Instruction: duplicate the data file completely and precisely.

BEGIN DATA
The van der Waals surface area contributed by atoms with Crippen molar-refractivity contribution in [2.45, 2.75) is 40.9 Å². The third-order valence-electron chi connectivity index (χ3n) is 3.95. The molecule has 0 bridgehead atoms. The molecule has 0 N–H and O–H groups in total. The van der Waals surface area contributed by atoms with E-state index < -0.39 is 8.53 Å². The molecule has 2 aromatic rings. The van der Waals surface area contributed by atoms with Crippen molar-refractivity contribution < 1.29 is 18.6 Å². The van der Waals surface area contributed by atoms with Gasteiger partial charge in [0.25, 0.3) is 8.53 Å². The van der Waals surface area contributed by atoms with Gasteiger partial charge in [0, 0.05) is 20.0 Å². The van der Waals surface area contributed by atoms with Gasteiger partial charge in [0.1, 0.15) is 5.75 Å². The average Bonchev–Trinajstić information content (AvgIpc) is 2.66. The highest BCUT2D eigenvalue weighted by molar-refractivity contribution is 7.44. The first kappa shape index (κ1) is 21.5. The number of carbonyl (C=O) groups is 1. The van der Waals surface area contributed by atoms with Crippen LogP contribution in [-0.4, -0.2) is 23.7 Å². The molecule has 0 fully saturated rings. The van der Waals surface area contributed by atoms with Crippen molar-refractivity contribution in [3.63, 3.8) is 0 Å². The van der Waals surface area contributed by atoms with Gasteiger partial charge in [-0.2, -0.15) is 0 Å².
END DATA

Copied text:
The van der Waals surface area contributed by atoms with Crippen molar-refractivity contribution in [2.45, 2.75) is 40.9 Å². The third-order valence-electron chi connectivity index (χ3n) is 3.95. The molecule has 0 bridgehead atoms. The molecule has 0 N–H and O–H groups in total. The van der Waals surface area contributed by atoms with E-state index < -0.39 is 8.53 Å². The molecule has 2 aromatic rings. The van der Waals surface area contributed by atoms with Crippen molar-refractivity contribution < 1.29 is 18.6 Å². The van der Waals surface area contributed by atoms with Gasteiger partial charge in [0.25, 0.3) is 8.53 Å². The van der Waals surface area contributed by atoms with Gasteiger partial charge in [0, 0.05) is 20.0 Å². The van der Waals surface area contributed by atoms with Gasteiger partial charge in [0.1, 0.15) is 5.75 Å². The average Bonchev–Trinajstić information content (AvgIpc) is 2.66. The highest BCUT2D eigenvalue weighted by molar-refractivity contribution is 7.44. The first kappa shape index (κ1) is 21.5. The number of carbonyl (C=O) groups is 1. The van der Waals surface area contributed by atoms with Crippen LogP contribution in [-0.4, -0.2) is 23.7 Å². The molecule has 0 fully saturated rings. The van der Waals surface area contributed by atoms with Crippen molar-refractivity contribution in [3.63, 3.8) is 0 Å². The van der Waals surface area contributed by atoms with Gasteiger partial charge in [-0.2, -0.15) is 0 Å².